inside Yankee Stadium
When I visited the New York Yankees stadium last year I couldn’t help but notice a similarity. Here was a team playing the peoples game, a team with a great history based in the USA equivalent of London; New York (it’s not Washington; all they share is capital city status). They had moved to a new stadium, a stones throw from the old one in which they had many great moments and I was about to see what the new Yankees Stadium looked like.
We parked in the excellent parking facilities adjacent to the ground. Of course this was not downtown but it was still the city so to be able to do this was absolutely convenient.
Around the ground Yankee shirts were everywhere; the iconic pinstripe unchanged for decades. Baseball caps, still the same as they always have been proliferated; available in numerous sizes to fit the smallest or largest of craniums.
The entrance to the stadium. No enclosed turnstiles. Entrance by showing your ticket and walking in like a human being not a piece of cattle.
There in the concourses celebrations of the history of the Yankees proudly displayed. I wasn’t very hungry but there was Sushi, Pizza, McDonalds, Mexican, you name it. Hot dogs of course, but choices of different types. No generic food outlets but genuine choice. At reasonable prices. A Beer? Of course. Again choices; German Lager, American Micro Brewery Beer, Heineken, Michelob, Dos Equiss The ubiquitous Budweiser but Budvar also. Beer bought to your seat no less. All you needed was ID, regardless of age, just show your ID hand over a couple of Bucks and you can have a Beer.Running short of cash? Why not go to one of the cashpoints?
The Yankees were playing (and beat) The Toronto Blue Jays that day and prior to the game the National Anthems of the USA and Canada were observed impeccably and as the game began I got the feeling that this was what it was like to be treated with respect. This was what it was like to be given choices. This was what it was like to feel valued as a supporter.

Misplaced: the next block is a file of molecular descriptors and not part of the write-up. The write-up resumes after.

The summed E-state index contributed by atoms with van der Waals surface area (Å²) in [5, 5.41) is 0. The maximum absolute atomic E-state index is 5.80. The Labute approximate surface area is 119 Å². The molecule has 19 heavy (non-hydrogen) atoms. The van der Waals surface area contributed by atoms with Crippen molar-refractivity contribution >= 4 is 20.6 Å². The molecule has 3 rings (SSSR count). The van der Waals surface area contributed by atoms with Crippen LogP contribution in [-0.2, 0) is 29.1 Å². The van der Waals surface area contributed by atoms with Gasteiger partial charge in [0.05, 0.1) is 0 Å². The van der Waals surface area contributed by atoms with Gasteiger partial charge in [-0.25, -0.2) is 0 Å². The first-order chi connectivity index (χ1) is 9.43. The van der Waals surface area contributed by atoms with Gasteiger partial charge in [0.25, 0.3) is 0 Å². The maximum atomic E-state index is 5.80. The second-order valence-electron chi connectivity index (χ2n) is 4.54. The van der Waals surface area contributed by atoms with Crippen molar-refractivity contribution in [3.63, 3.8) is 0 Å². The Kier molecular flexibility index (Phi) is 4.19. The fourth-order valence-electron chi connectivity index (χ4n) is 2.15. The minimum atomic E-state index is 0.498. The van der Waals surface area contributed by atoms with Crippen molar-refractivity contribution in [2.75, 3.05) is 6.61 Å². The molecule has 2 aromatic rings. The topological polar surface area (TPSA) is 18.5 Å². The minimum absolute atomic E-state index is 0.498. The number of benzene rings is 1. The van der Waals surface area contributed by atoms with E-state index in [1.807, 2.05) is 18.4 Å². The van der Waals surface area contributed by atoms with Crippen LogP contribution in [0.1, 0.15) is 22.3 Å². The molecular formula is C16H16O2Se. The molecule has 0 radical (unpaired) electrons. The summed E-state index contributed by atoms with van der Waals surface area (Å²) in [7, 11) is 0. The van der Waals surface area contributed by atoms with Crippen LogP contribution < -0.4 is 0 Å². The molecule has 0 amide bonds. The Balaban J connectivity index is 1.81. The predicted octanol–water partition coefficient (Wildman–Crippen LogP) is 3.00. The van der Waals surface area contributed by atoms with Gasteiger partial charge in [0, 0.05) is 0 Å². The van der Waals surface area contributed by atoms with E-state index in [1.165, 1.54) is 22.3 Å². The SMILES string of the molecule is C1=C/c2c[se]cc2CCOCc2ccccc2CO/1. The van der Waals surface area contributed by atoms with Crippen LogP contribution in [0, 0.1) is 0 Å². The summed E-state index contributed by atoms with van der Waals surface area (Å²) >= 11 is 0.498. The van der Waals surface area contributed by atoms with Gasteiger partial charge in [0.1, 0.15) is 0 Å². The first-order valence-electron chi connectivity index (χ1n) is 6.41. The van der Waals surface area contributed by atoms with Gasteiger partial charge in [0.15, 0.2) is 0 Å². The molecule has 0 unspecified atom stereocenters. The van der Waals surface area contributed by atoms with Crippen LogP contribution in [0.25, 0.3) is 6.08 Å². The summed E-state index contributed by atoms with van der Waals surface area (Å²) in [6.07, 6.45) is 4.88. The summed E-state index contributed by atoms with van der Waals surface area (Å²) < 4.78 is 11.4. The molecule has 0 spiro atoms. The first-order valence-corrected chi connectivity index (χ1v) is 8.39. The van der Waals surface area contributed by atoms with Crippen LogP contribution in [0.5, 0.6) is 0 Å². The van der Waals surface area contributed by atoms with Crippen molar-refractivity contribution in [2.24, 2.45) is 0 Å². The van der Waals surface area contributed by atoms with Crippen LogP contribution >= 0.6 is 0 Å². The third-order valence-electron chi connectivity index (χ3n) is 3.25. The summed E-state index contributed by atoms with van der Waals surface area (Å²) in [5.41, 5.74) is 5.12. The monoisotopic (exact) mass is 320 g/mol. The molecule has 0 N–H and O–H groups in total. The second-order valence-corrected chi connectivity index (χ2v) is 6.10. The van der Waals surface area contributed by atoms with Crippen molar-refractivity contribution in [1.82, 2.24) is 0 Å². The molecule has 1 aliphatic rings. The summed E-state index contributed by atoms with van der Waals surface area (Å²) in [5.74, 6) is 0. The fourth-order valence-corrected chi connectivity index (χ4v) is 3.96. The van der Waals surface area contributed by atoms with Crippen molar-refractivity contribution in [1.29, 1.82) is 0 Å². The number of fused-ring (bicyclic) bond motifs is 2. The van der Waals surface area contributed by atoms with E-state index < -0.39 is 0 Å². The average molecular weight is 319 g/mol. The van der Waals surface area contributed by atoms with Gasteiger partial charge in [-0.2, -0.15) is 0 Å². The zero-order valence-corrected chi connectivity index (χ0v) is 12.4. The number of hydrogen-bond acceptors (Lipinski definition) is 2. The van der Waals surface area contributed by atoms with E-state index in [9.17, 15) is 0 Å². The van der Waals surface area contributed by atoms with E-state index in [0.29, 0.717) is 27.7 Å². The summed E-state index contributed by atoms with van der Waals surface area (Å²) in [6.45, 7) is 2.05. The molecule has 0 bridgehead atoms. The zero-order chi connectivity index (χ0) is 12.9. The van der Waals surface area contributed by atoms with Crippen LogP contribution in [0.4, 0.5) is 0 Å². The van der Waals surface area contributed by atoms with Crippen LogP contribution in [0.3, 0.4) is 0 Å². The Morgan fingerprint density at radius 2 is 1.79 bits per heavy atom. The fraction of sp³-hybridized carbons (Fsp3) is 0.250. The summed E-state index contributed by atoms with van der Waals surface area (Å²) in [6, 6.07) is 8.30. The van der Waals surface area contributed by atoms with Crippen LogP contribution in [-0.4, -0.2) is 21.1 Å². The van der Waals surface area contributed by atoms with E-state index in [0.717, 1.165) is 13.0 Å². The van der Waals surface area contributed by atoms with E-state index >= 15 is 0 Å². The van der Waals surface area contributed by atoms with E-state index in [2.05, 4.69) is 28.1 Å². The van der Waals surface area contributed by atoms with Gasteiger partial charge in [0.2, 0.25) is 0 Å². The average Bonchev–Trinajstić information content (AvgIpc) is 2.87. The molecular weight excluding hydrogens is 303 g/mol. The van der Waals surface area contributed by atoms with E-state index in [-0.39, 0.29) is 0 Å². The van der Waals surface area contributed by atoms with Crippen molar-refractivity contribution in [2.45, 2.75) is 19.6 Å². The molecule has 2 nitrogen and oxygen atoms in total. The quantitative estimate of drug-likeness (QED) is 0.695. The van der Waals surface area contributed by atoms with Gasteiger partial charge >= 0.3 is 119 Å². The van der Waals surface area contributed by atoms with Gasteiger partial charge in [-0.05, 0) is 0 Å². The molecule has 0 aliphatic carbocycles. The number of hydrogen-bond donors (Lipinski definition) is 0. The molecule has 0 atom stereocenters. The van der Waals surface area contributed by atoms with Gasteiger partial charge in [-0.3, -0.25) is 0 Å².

The players at bat and in the outfield are all rich yet there is not the feeling of resentment or disparity among the Yankee faithful.
Their tickets are reasonably priced, they are not ripped off at the ground and the Club retains its identity. It’s not manipulated into kit changes or ordered by EUFA to trade its fans like children. Sure American sports teams excel at Merchandising but the actual match day experience doesn't leave you feeling ripped off and patronised.
Before anyone points out the obvious, that comparisons between an American Baseball Club and an English Football Club are hard to make I am not making a direct comparison, I’m looking at the basics; Ticket prices, match day ethos, attitude towards the fans and attitude about how the club retains identity.
When I left at the end of an entertaining game and great experience I reflected that the Arsenal could learn a lot from the Yankees and the Premier League could learn a lot from the MLB about how it treats its life blood: The supporters.